Lake Superior is the third-largest (by water volume, largest by surface area) fresh water lake in the world and it is stunningly clear and icy cold. We took a boat tour of the Pictured Rocks National Lakeshore which covers close to 35 miles of Lake Superior’s shoreline from Munising north to Grand Marias. They are colorful sandstone cliffs beautifully stained by minerals; a geological wonder. The captain of our ship shared local lore and history including that the wreck of the Edmund Fitzgerald was just sixty miles north of our location. He mentioned this as he told us how “lumpy” the water was getting. Thanks. In addition to the colorful cliffs, we saw a tree whose roots created a bridge to the shore and a schoolhouse-style lighthouse on Grand Island. The is no longer functioning, but it is maintained by the local homeowners. Lunch was in Marquette, the largest city on the UP. It is home to Northern Michigan University and is a major port on Lake Superior. It has an ore pocket dock, something I have never seen or heard of. Back in the day, when the town was linked to multiple rail lines. multiple ships and trains could load/unload ore at breakneck speed because of the special design of this dock. Marquette continues to be a shipping port for hematite ores and iron ore pellets.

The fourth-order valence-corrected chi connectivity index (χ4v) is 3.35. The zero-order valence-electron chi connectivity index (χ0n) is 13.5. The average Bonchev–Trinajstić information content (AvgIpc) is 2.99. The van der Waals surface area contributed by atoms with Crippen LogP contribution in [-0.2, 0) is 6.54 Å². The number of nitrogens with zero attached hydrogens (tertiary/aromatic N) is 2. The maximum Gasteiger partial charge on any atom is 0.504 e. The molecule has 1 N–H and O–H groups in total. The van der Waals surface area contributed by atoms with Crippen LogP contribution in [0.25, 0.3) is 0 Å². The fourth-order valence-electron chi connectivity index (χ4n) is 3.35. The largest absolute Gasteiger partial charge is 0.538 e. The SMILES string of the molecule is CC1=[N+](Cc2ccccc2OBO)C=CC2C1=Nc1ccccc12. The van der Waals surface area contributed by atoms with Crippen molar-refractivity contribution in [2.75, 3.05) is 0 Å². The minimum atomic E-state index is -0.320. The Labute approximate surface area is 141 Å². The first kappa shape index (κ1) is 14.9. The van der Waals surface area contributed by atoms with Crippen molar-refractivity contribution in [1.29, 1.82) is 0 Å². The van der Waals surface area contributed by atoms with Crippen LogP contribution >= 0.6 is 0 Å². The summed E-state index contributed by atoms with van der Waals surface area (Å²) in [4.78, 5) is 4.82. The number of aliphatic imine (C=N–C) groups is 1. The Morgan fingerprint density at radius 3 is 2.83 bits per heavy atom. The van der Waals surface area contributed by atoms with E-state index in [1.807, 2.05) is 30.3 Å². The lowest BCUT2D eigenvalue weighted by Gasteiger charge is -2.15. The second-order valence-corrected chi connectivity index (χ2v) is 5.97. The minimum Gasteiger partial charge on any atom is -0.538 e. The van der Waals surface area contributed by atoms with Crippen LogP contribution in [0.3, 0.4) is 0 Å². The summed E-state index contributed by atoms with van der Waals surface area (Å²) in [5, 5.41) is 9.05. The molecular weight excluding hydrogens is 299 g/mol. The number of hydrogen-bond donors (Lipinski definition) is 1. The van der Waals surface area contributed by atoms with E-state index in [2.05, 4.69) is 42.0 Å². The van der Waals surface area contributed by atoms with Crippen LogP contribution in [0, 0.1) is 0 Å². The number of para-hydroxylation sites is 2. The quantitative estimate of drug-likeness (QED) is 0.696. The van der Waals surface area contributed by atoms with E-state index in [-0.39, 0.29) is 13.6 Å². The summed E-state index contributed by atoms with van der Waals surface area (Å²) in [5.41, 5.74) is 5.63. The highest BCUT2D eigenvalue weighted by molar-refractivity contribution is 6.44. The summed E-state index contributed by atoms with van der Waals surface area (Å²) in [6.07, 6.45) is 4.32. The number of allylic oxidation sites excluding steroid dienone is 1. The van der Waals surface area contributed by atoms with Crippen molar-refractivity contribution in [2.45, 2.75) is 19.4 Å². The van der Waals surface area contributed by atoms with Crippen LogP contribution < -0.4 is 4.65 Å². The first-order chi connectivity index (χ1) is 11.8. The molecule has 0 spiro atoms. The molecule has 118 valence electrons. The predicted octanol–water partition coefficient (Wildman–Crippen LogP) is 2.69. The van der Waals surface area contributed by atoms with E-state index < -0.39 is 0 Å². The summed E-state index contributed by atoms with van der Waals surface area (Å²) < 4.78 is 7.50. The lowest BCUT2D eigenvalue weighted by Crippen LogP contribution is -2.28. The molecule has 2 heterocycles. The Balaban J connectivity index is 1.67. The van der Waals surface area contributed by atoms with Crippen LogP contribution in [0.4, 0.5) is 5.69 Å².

The multiple red buildings around town are constructed of Jacobsville sandstone. The locally mined sandstone is fireproof; it can endure temperatures to 800° F. The buildings add a stately charm to the downtown and waterfront. Riding back to our hotel, we passed through the town of Christmas. Ho, Ho, Ho! There is even a casino in the town…everyday is Christmas here. The lawn chairs called to us, and we enjoyed a lovely sunset and some well deserved Yooper bars on this Super -Duper-Yooper day.